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Toronto police suspensions have cost taxpayers $1.3M so far in 2024

Toronto taxpayers have spent roughly $1.3 million dollars so far in 2024 to pay the salaries of 31 suspended Toronto police officers, according to an exclusive database compiled by CBC News that surveyed reports about hundreds of Ontario police officers who were sent home with pay after being accused of misconduct or breaking the law.

The investigation collected publicly available information about officers across 44 police departments, including the Toronto Police Service. 

The Toronto police suspensions are related to a wide variety of allegations including gender-based violence, impaired driving, fraud, racial discrimination and drugs charges. The majority of officers were criminally charged. 

CBC News’s data reveals that, between January 2013 and April 2024, 119 officers working for the Toronto Police Service were suspended a total of 130 times — some more than once. All were paid at their full salary, amounting to a total bill of $31 million dollars for taxpayers.

As of April 9, at least 31 Toronto police officers are still suspended, 69 went back to work, 12 resigned, five were fired, and three retired. CBC News was not able to determine the outcome of the remaining five.

The majority of officers were paid to stay home for nearly a year, but four were suspended with pay for more than seven years.

‘Ridiculous,’ says former police officer turned politician

The data was based on publicly available information, compiled and verified through multiple news sources, police and Special Investigations Unit news releases as well as court and disciplinary records. Toronto Police Service said it has on average 30 suspensions a year, so there could be more paid suspensions than accounted for in the figures.

Jon Burnside, a city councillor who sits on the Toronto Police Services Board, said the public seeing someone accused of a serious crime while off-duty receiving public money for years erodes trust.

“It’s ridiculous,” said Burnside, a Toronto Police officer himself for about a decade prior to entering political life.”When somebody is sitting on their rear end watching TV for seven years, it just really affects people’s perception of the police and that makes it harder for everyone.”

Coun. Jon Burnside, a former police officer, says it’s ‘ridiculous’ that taxpayers have been paying millions of dollars for officers who are charged with serious offences to stay home. (CBC News)

“Police have special authority, special powers, and they depend on the confidence that people have in them and in the system and this really detracts from that,” he said.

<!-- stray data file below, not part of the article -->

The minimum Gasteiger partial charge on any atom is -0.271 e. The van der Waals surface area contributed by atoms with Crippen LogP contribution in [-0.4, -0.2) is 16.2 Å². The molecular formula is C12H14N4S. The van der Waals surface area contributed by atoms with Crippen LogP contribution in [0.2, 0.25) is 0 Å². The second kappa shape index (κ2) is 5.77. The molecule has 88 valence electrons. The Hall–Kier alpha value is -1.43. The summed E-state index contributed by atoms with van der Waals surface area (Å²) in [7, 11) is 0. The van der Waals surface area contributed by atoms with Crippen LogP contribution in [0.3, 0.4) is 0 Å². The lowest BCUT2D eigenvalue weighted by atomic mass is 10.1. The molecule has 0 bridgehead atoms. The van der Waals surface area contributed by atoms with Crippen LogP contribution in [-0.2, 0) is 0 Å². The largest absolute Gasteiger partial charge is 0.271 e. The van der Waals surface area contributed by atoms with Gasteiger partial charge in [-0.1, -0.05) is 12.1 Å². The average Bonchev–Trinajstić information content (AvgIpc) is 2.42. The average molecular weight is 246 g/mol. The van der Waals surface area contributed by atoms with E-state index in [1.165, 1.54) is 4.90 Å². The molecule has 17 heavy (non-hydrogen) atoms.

CBC Toronto reached out to Toronto advocates, academics, politicians and those in leadership roles within police bodies to comment on the findings. Most who agreed to speak said they were supportive of any measure that could take away the pay of officers while suspended. But while recent legislation can take away the pay of officers while suspended under limited situations, many said the situations are too limited to significantly improve public trust and accountability. 

Suspensions lasting hundreds of days

The Ontario Provincial Police and Toronto police reported the highest number of suspensions in the province between 2013 and 2024, but they’re also the largest forces with 5,993 and 5,100 sworn officers respectively.

Suspended officers are a minority. Less than three per cent of the Toronto police force has faced suspensions in the last decade.

Three of the 10 officers who were suspended the longest over the past decade worked for the Toronto Police department. They are Const.Ioan-Florin Floria, Const. Leslie Nyznik and Const. Sameer Kara, who were all suspended with pay for more than seven years.

Const. Kara and Nyznik were suspended for years before they were acquitted in a high-profile gang sexual assault criminal trial in 2021. They both came back to work after being paid, respectively, $1.03 million and $1.1 million. Kara, who has been suspended three times, is currently suspended for another charge, costing another $251,115.70 as of April 9.

Floria was fired after a 2,785-day suspension during which he was paid over a million dollar. According to earlier CBC News coverage, Floria’s earliest suspension was in 2007, when he was accused by his employer of blocking a kidnapping investigation and using his position to aid a criminal organization.

The average length of suspensions with pay within the Toronto Police force is shorter than the provincial average, 549 days compared to the provincial average of 675 days. 

New legislation makes suspension without pay possible

Until now,  police chiefs in Ontario have been able to suspend their police officers with pay if they’re suspected of violating a code of conduct or breaking the law.

Ontario’s new Community Safety and Policing Act, implemented on April 1, now allows chiefs to suspend officers without pay, but only under specific circumstances.